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TPS Quarterly

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Collage of digitized primary sources from the Library of Congress' collections

Inquiry Learning, Vol. 2, No. 3, Summer 2009

This issue explores how teachers can use primary sources to guide students through the inquiry process and create an active learning environment.
More about this issue's theme

Ruins of San Francisco after earthquake and fire, April 18 - 21, 1906

Primary Sources and Inquiry Learning
In this feature article, the author explores the inquiry phases (wonder, connect, investigate, construct, express, and reflect) and describes how teachers can use primary sources to facilitate inquiry learning.

Photograph of student, 1939

Research and Current Thinking
Summaries of and links to online resources—articles, research reports, Web sites, and white papers—that provide research and current thinking relating to the issue's theme.

David Hollander, junior high school teacher

Teacher Spotlight
David Hollander, featured in this issue's Teacher Spotlight, teaches eighth grade social studies at Kennedy Junior High School in Naperville, Illinois.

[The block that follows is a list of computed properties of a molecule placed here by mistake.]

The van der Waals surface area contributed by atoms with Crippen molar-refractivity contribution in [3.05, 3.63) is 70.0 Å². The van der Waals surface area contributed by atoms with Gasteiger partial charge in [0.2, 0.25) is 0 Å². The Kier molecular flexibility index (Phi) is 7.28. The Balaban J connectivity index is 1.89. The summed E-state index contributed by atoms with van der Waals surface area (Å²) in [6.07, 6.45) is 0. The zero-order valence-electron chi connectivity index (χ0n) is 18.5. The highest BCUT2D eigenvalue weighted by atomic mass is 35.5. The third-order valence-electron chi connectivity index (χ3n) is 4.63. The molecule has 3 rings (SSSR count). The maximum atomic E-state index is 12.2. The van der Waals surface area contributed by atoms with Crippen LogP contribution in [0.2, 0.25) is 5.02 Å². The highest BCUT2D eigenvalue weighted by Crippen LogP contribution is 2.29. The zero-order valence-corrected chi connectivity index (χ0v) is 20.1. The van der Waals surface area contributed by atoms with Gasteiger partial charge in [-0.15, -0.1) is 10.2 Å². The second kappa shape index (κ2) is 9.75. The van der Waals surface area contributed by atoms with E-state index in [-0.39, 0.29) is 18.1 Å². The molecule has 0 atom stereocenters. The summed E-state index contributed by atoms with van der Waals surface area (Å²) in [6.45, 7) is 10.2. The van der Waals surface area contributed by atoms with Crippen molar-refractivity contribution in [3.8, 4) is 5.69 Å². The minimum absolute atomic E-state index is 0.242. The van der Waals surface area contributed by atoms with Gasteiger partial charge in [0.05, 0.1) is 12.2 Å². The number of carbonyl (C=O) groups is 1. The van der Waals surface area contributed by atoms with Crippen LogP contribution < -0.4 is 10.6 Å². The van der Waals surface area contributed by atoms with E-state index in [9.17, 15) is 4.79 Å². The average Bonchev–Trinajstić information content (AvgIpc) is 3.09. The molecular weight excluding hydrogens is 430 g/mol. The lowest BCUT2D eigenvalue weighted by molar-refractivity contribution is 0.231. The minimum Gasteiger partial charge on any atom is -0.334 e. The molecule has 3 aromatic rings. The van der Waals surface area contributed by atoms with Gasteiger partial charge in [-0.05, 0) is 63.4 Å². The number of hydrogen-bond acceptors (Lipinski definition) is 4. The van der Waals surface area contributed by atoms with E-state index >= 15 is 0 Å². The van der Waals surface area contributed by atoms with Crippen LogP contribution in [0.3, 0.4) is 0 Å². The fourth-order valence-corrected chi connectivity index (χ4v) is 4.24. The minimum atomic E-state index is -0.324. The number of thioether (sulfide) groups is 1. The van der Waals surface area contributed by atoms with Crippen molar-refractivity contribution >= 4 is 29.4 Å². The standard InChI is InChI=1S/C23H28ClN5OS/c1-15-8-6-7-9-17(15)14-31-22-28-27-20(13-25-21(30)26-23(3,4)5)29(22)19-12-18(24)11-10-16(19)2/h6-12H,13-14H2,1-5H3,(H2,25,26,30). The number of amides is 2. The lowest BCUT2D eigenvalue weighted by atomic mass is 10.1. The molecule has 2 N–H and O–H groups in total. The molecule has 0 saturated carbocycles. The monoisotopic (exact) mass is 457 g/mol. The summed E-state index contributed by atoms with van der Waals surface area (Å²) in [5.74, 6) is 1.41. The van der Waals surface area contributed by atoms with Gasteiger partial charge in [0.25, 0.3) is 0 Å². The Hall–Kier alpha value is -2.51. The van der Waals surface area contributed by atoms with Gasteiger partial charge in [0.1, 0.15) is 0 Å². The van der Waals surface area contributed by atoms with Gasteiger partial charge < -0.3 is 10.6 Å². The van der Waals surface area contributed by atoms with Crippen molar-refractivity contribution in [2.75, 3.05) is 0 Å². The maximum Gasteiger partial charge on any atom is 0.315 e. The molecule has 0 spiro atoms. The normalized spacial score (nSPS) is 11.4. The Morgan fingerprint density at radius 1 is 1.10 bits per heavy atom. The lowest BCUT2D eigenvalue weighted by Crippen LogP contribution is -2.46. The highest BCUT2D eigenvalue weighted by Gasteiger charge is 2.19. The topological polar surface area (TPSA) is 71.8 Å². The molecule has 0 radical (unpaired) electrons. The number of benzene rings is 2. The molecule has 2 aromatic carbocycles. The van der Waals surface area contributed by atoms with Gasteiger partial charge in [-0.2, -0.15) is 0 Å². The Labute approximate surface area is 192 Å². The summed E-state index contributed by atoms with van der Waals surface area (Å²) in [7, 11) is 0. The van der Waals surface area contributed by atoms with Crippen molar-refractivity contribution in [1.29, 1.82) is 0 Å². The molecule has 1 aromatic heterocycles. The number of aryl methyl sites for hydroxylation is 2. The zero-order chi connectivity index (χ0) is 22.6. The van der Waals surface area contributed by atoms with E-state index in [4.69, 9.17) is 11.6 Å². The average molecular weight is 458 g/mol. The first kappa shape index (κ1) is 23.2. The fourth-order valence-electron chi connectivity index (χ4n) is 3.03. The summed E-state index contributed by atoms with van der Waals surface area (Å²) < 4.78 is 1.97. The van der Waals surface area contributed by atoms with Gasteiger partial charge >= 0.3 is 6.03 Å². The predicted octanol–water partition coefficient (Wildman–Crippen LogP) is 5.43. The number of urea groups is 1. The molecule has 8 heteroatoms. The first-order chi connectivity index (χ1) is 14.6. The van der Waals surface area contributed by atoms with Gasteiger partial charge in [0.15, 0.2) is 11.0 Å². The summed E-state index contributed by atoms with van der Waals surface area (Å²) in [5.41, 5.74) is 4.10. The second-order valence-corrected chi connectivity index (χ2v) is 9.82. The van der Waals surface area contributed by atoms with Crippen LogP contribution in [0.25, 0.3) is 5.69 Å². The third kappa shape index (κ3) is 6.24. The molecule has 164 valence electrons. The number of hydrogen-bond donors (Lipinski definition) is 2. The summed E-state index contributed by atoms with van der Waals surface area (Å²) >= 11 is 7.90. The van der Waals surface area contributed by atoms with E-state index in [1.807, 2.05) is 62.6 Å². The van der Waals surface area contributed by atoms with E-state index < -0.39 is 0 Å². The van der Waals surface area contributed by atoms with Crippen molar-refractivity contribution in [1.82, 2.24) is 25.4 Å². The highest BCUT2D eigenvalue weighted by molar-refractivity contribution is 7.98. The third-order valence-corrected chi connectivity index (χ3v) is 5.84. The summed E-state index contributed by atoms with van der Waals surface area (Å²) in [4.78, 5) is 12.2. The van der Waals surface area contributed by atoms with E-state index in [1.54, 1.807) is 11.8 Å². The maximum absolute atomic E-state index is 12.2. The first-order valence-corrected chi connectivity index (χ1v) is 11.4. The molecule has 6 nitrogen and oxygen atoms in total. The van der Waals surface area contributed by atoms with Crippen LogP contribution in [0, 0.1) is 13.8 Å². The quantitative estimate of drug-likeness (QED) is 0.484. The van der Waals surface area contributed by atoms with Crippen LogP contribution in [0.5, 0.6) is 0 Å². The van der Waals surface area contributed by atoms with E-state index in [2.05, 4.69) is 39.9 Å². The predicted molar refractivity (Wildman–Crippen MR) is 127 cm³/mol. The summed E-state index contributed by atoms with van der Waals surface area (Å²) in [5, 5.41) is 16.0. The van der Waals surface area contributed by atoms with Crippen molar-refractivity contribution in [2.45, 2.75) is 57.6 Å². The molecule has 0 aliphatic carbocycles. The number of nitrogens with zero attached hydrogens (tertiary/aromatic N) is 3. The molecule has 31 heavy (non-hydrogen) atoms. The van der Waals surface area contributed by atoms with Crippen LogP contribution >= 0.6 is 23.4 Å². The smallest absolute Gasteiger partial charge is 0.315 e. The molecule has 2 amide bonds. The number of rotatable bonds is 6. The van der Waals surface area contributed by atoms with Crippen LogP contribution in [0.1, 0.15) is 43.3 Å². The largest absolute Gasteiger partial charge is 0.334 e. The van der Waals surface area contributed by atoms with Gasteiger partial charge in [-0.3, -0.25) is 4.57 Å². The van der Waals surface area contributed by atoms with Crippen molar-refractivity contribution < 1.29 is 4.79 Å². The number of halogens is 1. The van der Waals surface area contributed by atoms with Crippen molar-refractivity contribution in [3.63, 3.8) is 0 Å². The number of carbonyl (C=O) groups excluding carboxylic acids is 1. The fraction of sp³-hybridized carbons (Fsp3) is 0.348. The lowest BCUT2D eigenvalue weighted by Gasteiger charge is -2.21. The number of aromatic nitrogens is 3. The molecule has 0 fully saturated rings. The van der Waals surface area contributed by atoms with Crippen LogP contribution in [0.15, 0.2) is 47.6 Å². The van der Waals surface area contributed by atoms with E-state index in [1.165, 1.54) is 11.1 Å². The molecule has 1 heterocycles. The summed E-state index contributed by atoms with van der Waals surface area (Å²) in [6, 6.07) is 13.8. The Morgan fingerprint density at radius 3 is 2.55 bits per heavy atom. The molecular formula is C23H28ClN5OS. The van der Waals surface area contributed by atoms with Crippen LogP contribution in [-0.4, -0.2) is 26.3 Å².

Oklahoma dust bowl refugees. San Fernando, California

Learning Activity – Elementary Level
In this activity, students personally connect to the Dust Bowl Migration through song lyrics of the time. Intended for use as an activity within a larger unit of study about the Great Depression.

Abraham Lincoln to Albert G. Hodges, April 4, 1864. [Fragment]

Learning Activity – Secondary Level
In this activity, students engage in the complex questions of slavery and abolition in the 1850s and 1860s. Intended for use as an activity within a larger unit of study.

Children reading

TPS Quarterly Archive
Previous issues of the Teaching With Primary Sources Quarterly are available through this archive.

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